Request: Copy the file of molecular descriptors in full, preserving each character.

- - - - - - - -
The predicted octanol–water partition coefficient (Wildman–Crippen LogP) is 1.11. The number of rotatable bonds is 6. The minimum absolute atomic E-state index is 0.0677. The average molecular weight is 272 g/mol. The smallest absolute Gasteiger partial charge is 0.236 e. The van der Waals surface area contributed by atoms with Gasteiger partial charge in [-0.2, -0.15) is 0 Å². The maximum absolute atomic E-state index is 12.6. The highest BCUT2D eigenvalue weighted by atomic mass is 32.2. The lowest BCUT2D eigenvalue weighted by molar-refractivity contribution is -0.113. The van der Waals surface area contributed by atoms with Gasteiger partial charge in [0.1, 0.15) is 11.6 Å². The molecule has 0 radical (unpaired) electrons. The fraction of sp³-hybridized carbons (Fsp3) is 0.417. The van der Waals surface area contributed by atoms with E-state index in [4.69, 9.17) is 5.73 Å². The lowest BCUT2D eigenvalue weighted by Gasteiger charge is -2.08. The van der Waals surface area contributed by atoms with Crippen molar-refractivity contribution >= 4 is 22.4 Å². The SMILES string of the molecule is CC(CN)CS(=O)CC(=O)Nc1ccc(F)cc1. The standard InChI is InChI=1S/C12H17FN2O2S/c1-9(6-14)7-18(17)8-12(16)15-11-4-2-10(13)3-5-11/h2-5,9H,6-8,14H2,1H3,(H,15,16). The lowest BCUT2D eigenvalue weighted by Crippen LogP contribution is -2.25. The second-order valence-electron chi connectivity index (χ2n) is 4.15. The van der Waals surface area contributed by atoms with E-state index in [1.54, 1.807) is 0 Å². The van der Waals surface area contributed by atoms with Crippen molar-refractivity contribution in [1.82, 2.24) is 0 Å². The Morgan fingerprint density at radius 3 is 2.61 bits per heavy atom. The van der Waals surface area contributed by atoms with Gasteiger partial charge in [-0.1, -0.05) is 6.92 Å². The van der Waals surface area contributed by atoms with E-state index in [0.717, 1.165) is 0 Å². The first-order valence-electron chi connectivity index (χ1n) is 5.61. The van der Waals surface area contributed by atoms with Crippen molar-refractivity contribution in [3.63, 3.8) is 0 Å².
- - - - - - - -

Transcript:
The predicted octanol–water partition coefficient (Wildman–Crippen LogP) is 1.11. The number of rotatable bonds is 6. The minimum absolute atomic E-state index is 0.0677. The average molecular weight is 272 g/mol. The smallest absolute Gasteiger partial charge is 0.236 e. The van der Waals surface area contributed by atoms with Gasteiger partial charge in [-0.2, -0.15) is 0 Å². The maximum absolute atomic E-state index is 12.6. The highest BCUT2D eigenvalue weighted by atomic mass is 32.2. The lowest BCUT2D eigenvalue weighted by molar-refractivity contribution is -0.113. The van der Waals surface area contributed by atoms with Gasteiger partial charge in [0.1, 0.15) is 11.6 Å². The molecule has 0 radical (unpaired) electrons. The fraction of sp³-hybridized carbons (Fsp3) is 0.417. The van der Waals surface area contributed by atoms with E-state index in [4.69, 9.17) is 5.73 Å². The lowest BCUT2D eigenvalue weighted by Gasteiger charge is -2.08. The van der Waals surface area contributed by atoms with Crippen molar-refractivity contribution >= 4 is 22.4 Å². The SMILES string of the molecule is CC(CN)CS(=O)CC(=O)Nc1ccc(F)cc1. The standard InChI is InChI=1S/C12H17FN2O2S/c1-9(6-14)7-18(17)8-12(16)15-11-4-2-10(13)3-5-11/h2-5,9H,6-8,14H2,1H3,(H,15,16). The lowest BCUT2D eigenvalue weighted by Crippen LogP contribution is -2.25. The second-order valence-electron chi connectivity index (χ2n) is 4.15. The van der Waals surface area contributed by atoms with E-state index in [1.54, 1.807) is 0 Å². The van der Waals surface area contributed by atoms with Crippen molar-refractivity contribution in [1.82, 2.24) is 0 Å². The Morgan fingerprint density at radius 3 is 2.61 bits per heavy atom. The van der Waals surface area contributed by atoms with Gasteiger partial charge in [-0.1, -0.05) is 6.92 Å². The van der Waals surface area contributed by atoms with E-state index in [0.717, 1.165) is 0 Å². The first-order valence-electron chi connectivity index (χ1n) is 5.61. The van der Waals surface area contributed by atoms with Crippen molar-refractivity contribution in [3.63, 3.8) is 0 Å².